Right now is a great time to address distracted driving. Winter is on the way and driving naturally becomes more dangerous. Statistics show that distracted driving is a contributing factor in up to 30% of traffic crashes in the United States. Distraction, combined with winter weather challenges, could easily result in vehicle crashes resulting in employee injuries and fatalities.
Distractions + winter weather = high risk
Think about it, when you combine everyday driving distractions with the following factors even the best drivers are in a dangerous position.
- Wet or slick roads
- Limited visibility
- Increased stress performing simple tasks due to frigid temperatures and precipitation
Distractions can be any activity that takes a driver’s mind off of the driving task, hands off of the steering wheel and eyes off of the road. Most people blame distracted driving incidents on cellphones, but there are many other ways to become distracted, including:
- Intense conversation
- Stress at home or work
- Flipping through paperwork
- Observing roadside activities
- Adjusting vehicle controls
Defining work-related driving
Did you know that work-related driving includes employees using a personal vehicle for work-related reasons? This type of driving incident may very well affect your workers compensation costs. Employees often state that they obey company distracted driving policies, but the office frequently calls them while they are driving and if they don’t pick up the phone, they are punished. This is called company-sponsored distracted driving and is a safety culture problem. Employees won’t take the safety rules seriously if they are not followed by everyone. It’s also important to remember that mobile devices leave a data trail. It’s very easy for an attorney to subpoena cell phone records and use them against you in civil or criminal court. This data can prove whether or not the phone was in use at the time of an incident.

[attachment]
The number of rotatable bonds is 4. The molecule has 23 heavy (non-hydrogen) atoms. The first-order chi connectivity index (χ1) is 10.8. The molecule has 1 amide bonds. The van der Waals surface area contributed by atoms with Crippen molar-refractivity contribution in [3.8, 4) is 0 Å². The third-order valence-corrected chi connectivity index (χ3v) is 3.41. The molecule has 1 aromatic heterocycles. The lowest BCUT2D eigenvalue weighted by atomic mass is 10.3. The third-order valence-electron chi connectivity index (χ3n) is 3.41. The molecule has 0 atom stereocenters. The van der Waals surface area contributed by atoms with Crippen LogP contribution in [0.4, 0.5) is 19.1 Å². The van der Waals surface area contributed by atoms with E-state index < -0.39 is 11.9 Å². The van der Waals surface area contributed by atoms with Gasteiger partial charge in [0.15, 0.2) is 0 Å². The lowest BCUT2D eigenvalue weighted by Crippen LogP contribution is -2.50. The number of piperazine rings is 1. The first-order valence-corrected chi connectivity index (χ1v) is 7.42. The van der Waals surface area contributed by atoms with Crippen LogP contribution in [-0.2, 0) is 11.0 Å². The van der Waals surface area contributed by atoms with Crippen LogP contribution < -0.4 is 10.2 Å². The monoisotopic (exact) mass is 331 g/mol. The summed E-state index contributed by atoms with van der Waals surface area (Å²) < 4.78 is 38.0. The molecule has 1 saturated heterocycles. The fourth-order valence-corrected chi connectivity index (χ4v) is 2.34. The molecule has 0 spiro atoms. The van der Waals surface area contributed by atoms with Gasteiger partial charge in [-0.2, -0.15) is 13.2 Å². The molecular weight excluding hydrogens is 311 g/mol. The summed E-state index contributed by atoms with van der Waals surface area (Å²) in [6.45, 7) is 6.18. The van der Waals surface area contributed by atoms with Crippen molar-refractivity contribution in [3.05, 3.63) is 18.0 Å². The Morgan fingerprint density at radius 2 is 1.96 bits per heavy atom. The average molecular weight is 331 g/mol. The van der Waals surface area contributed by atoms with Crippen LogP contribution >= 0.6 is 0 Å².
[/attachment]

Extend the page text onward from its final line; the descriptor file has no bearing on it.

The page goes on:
Be a proactive, not reactive employer
Decrease your company’s driving risks by doing the following:
- Develop a distracted driving policy that addresses cell phone conversations and texting.
- Make sure office workers are not making outbound calls to employees that are driving.
- Have a safety meeting to discuss distracted driving with your staff.
- Enforce the rules. A safety rule that isn’t enforced is worthless.
It’s a great time to review your entire fleet safety program, which should include the following:
- Written seat belt policy signed by each employee who drives or rides in any vehicle for company-related business
- Distracted driving policy
- Company drug-free workplace program that includes new-hire, post-incident and random screens
- Written safe driving rules
Take a stand and address distractions within your organization by covering the safety information with employees and making sure the rules are enforced.